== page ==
Le Cordon Bleu Paris – Day 1: The Best Sablés Ever

The classes at Le Cordon Bleu Paris start at 4 different time slots. 8am, 12pm, 3.30pm and 7pm. I usually arrive 30 minutes before and take about 15 minutes to get dressed.

My first official day at school started with a demo class on the “simplest” of recipes. Recipes so simple pastry chefs simply do not bother with making them on their own. Fondant, nappage blond (apricot glaze), praliné, pâte d’amandes (both cooked and raw almond paste), essence de café (coffee extract) to sirop de base (basic syrup). The only one made in house is the basic syrup of course. Who would pay for boiled sugar and water, right? After Chef Cotte (who is extremely funny by the way) finished all the recipes, we were encouraged to try everything. The thing about being a chef is that it is important to try everything. I guess that’s why they say “never trust a skinny chef”! The praliné and almond paste was so delicious, I could eat them for days.

As most people already know, the French are very proud of their language, and for good reason. The language is beautiful. Just listening to it makes me want to learn it so bad. The demo classes at Le Cordon Bleu are taught in French, with an English translator. Most of the intensive students do not speak French, so I am not alone. The English translators speak fluent French and English, so I’m pretty sure we are not shortchanged of any information at all. We are given a recipe file and take notes as the chefs demonstrate the recipes.

We had slight over an hour’s break before our next demo class. I packed some leftover wild rice and mushroom salad from the day before and ate at the atrium.

Our second demo class was all about French shortbread, or sablés. At the Sweets Factory, those were my favourite and I use to sneak all the not so aesthetically pleasing ones into my mouth! There were 4 different kinds of cookies made – Sablés Breton, Nantai Style Sablés, Sablés au Chocolat et Ganache and Diamants. The latter we had to pay close attention to as we would be making them during practical later at 7pm. We got to try all the of the cookies after the demo ended. I think my favourite is a toss up between the Nantai Style Sablés and the Sablés Breton. The shortbreads are all nice and crunchy. And I thought I knew what sablés were. These were the most delicious I’ve ever had. I think the thing I like most about them are that they aren’t too sweet at all. Unlike “American” cookies, they are low in sugar and have a higher butter content. French butter is LOVE! I haven’t gotten the photos taken by our team leaders yet, but I will update the post once I do. Everyone gets an opportunity to be a team leader for a week. Next week is my turn.

I went home feeling really full from the wild rice salad and the munching on sablés. I had planned to exercise but I was so full that I felt so sluggish. Instead, I decided to do a quick yoga session. At 6.20pm, I walked back to school for my first practical.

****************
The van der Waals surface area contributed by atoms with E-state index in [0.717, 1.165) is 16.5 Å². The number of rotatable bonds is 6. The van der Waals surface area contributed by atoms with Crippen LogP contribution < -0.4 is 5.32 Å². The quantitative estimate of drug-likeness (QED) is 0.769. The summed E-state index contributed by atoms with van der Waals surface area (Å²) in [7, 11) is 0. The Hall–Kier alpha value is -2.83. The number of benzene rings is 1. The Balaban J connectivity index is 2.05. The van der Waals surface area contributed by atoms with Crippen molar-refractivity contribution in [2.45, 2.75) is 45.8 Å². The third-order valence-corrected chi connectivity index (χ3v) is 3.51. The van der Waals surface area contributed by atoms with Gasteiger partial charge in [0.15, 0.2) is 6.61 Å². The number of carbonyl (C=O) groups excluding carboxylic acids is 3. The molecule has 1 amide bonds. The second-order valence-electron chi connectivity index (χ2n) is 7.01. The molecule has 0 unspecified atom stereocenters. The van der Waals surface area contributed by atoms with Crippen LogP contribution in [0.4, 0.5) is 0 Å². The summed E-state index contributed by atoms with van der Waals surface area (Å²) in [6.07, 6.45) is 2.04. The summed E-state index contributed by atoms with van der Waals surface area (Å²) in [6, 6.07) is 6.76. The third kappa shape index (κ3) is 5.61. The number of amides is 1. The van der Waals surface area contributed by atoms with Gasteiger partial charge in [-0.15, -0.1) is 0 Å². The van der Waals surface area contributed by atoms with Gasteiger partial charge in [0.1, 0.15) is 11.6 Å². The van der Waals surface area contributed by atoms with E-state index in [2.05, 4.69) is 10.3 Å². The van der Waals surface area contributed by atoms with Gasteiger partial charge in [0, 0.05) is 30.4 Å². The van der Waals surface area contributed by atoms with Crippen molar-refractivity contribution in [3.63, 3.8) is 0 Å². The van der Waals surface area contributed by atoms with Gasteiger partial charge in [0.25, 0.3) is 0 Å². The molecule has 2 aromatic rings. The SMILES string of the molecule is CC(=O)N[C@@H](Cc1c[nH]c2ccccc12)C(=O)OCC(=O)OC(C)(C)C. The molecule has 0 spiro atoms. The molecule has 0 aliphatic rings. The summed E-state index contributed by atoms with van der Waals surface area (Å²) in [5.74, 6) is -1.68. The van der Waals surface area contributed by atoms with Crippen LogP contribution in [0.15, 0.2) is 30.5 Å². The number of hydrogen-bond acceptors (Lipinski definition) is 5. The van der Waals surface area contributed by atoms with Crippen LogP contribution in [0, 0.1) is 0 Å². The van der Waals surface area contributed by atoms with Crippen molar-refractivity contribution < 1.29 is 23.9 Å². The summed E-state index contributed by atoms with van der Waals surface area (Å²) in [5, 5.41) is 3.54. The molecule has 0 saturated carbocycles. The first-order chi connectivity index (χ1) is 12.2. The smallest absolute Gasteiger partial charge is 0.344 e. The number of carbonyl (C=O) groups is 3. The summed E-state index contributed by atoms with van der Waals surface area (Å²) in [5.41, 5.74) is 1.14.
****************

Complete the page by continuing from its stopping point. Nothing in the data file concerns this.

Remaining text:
I was pretty nervous about the first practical. You would think for someone who made so much sablé at the factory, that I would breeze through this, right? NOPE. Firstly, we don’t use mixers. We employ techniques using only our hands. Also, the sablés I’ve made have been rolled and cut out. These are rolled into logs, chilled and then rolled in sugar before slicing. I thought everything was going fine and dandy initially, until I sliced into my dough and realised that I didn’t roll it compact enough, and hence there were tiny cracks or holes in the middle. I tried to fix it, but after baking, there were still little holes as though I pierced them with a skewer in some of them. I was super disappointed. Like really. How could I have messed up the easiest recipe out there?! I got a smiley face rating on all other criteria other than the saleability factor, which I got a neutral face rating. I guess it beats a sad face?

While we were waiting for the sablés to bake, the chef taught us how to make a cornet to pipe chocolate. He made it look so damn easy, but as anyone of us would tell you, it was definitely harder than making the sablés! From patterns and borders to letters, we were all trying our utmost best to replicate what the chef had done. I have always had problems with my cornet folding. Sometimes they work, sometimes they don’t. At least I felt comfortable with the chocolate, having worked quite a bit with it at the factory. Chocolate is so finicky. And because once they cool down and harden, you have a hard time doing any more piping, you’re better off remaking another cornet.

At the end of the day, we are allowed to bring home whatever we make. It was about 9.40pm and the sun was just setting. Because summer. Haha! I brought my diamants home and my mum tried one and exclaimed that she’s never had anything quite as good as these back in Singapore. She thought they were beautiful though I did not. Anyway, as I promised, a photo of my diamants.



I’m off to school later today at 3pm for a demo and practical. I believe we will be making some madeleines today!

Le Cordon Bleu Paris – Day 1: The Best Sablés Ever

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